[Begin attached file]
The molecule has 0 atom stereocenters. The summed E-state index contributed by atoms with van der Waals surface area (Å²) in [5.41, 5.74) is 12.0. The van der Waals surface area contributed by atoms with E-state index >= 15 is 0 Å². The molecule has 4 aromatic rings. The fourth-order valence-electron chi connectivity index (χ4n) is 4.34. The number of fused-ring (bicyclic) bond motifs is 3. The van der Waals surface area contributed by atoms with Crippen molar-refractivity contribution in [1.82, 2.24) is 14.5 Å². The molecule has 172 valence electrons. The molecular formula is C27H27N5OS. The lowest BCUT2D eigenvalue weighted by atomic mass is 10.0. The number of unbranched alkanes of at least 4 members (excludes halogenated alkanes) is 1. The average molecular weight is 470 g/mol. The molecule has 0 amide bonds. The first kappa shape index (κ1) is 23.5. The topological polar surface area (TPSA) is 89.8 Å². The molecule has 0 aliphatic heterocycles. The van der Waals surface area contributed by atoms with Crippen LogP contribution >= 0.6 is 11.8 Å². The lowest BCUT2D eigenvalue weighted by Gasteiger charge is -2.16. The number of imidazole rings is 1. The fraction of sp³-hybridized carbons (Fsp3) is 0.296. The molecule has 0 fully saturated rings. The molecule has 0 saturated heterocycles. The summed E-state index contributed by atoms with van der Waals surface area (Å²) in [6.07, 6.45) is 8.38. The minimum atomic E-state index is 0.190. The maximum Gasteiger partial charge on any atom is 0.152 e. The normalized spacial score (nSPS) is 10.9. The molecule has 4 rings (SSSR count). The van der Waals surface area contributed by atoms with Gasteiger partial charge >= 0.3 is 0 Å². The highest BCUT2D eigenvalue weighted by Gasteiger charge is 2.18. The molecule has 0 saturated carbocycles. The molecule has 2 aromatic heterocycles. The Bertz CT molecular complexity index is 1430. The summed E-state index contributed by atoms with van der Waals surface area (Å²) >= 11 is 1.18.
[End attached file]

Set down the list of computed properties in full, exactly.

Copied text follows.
The molecule has 0 atom stereocenters. The summed E-state index contributed by atoms with van der Waals surface area (Å²) in [5.41, 5.74) is 12.0. The van der Waals surface area contributed by atoms with E-state index >= 15 is 0 Å². The molecule has 4 aromatic rings. The fourth-order valence-electron chi connectivity index (χ4n) is 4.34. The number of fused-ring (bicyclic) bond motifs is 3. The van der Waals surface area contributed by atoms with Crippen molar-refractivity contribution in [1.82, 2.24) is 14.5 Å². The molecule has 172 valence electrons. The molecular formula is C27H27N5OS. The lowest BCUT2D eigenvalue weighted by atomic mass is 10.0. The number of unbranched alkanes of at least 4 members (excludes halogenated alkanes) is 1. The average molecular weight is 470 g/mol. The molecule has 0 amide bonds. The first kappa shape index (κ1) is 23.5. The topological polar surface area (TPSA) is 89.8 Å². The molecule has 0 aliphatic heterocycles. The van der Waals surface area contributed by atoms with Crippen LogP contribution >= 0.6 is 11.8 Å². The lowest BCUT2D eigenvalue weighted by Gasteiger charge is -2.16. The number of imidazole rings is 1. The fraction of sp³-hybridized carbons (Fsp3) is 0.296. The molecule has 0 fully saturated rings. The molecule has 0 saturated heterocycles. The summed E-state index contributed by atoms with van der Waals surface area (Å²) in [6.07, 6.45) is 8.38. The minimum atomic E-state index is 0.190. The maximum Gasteiger partial charge on any atom is 0.152 e. The normalized spacial score (nSPS) is 10.9. The molecule has 4 rings (SSSR count). The van der Waals surface area contributed by atoms with Gasteiger partial charge >= 0.3 is 0 Å². The highest BCUT2D eigenvalue weighted by Gasteiger charge is 2.18. The molecule has 0 saturated carbocycles. The molecule has 2 aromatic heterocycles. The Bertz CT molecular complexity index is 1430. The summed E-state index contributed by atoms with van der Waals surface area (Å²) >= 11 is 1.18.